Talk for Health’s programme teaches ways of communicating that prevent and relieve mental distress, as well as building community.
Reaching young people at school is crucial since 75% of mental illness has been established by the age of 24, and 50% by the age of 14.
- Identify partner schools willing to participate in the project (April -June 2019)
- A day-long co-creation workshop with our partner schools (young people, teachers, other staff), to explore how to adapt Talk for Health to the school environment (June 2019)
- Draft processes and training materials; carry out initial pilots in schools (June/July 2019)
- Refine processes and materials; carry out further pilots (Autumn 2019)
- Develop final processes and materials ready for rollout across schools (by end March 2020)
Phases 1 to 3 are complete.
The story so far
We held a co-creation day in June 2019, with 70 attendees, including:
From Central Foundation Boys’ School in Islington
- Assistant Headteacher
- 15 Students aged 16-17
- 15 Students aged 11-12
From Moreland and St Luke’s Primary Schools in Islington
- Assistant Headteacher
- SENCo and Inclusion Manage
- 20 Students aged 10-11
Through a series of interactive, small-group exercises, students shared their views and experiences on mental health and wellbeing at school. Some of the key themes that came up were:
- Transitions to new schools and classes, where one loses old relationships and has to build new ones
- Disruptions to or breakups in relationships: arguments, being rejected, bullying
- Individuals valued according to academic achievement. Whilst academic attainment is a key purpose of school, students found that feeling valued (or not) only on the basis of academic strength disrupted their sense of belonging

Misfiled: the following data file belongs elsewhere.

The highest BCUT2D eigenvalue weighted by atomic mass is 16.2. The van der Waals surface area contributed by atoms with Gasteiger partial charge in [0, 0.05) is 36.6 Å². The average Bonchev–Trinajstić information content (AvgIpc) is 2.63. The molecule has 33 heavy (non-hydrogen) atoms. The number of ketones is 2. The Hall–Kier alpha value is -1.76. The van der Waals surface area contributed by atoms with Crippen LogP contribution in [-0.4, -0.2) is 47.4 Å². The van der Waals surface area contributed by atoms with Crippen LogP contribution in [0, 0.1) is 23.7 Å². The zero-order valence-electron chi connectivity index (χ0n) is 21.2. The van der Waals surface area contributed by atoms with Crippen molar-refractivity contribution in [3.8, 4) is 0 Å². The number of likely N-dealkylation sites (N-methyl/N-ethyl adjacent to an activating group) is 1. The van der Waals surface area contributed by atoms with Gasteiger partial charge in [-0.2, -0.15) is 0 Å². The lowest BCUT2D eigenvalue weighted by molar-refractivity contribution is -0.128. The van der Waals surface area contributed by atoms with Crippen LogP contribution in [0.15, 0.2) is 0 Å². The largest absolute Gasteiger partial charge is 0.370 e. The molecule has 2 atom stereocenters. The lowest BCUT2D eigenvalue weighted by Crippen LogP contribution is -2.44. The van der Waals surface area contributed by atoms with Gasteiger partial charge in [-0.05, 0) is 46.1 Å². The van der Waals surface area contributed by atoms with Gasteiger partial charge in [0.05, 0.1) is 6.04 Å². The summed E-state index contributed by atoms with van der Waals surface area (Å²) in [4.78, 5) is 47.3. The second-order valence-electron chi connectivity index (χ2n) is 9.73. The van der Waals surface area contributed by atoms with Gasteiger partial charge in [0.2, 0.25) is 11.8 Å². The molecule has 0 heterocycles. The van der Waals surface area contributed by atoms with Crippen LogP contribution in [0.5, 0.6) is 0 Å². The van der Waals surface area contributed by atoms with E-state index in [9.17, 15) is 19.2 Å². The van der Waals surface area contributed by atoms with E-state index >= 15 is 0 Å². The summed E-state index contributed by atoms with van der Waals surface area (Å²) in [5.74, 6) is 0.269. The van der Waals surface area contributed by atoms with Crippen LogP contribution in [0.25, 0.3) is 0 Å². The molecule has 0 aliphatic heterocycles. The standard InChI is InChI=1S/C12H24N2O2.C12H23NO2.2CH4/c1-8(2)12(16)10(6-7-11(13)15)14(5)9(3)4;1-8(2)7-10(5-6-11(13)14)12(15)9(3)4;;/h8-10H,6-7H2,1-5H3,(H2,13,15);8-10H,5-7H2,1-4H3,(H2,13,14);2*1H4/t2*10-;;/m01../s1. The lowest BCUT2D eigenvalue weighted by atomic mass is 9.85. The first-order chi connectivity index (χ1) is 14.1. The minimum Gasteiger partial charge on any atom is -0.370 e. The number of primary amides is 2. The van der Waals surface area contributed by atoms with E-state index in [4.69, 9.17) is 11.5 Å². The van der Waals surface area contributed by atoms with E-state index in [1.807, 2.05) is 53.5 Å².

- Hierarchical structure: whilst an inevitable part of school life, students reported that hierarchical divisions over-rode connectedness
To address these issues, some of the key measures students wanted were:
- Training in relationship skills, including how to address conflict
- Spaces in school life where one is valued just for who one is. For example – whole days, assemblies, or intervals in the school day where everyone’s voice is heard and equally valued. They appreciated those spaces that already exist for this purpose.
When we explained the ideas and techniques of Talk for Health at the co-creation workshop – and gave students a chance to practice them – they were warmly welcomed. Core Talk for Health principles centre on everyone having an equal voice, and building and maintaining closer connections. Students could clearly see a value in these skills.
Following the co-creation day, we adapted the Talk for Health training to fit what we had learned about students’ key concerns and ran two trainings – one at Central Foundation Boys’ School amongst 15 and 17 year olds, and one at Archer Academy in Brent amongst 13 and 14 year olds.
The students were fast learners of Talk for Health techniques – seemingly faster than adults – perhaps because they have few entrenched beliefs about how people can or should relate.
Overall, this first part of the project has allowed us to:
- Gain a good understanding of the relevance of Talk for Health to students, and how to make the programme relevant to their concerns
- Discover how to teach Talk for Health skills in school sessions
- Discover how to engage students’ eagerness and capacity to learn these skills.
The next part of our project will be to find out how Talk for Health can move beyond a skills session to become woven throughout school life.
This will be carried out in the Autumn 2019 term.
We will run two further Talk for Health skills trainings with students, alongside two co-creation sessions with both students and teachers. At the co-creation sessions we will explore how to apply Talk for Health skills in school life so that they fit within the wider school culture.
Following the activities described above, we will trial ways of integrating Talk for Health into school life. We will get feedback, and further refine these methods for re-trial next term (Spring 2020).
This document is a shortened version of a report provided by Nicky Forsythe at Talk for Health that you can download.
If you have any questions or comments, please contact Anne Phipps, Director of Development and Communications at firstname.lastname@example.org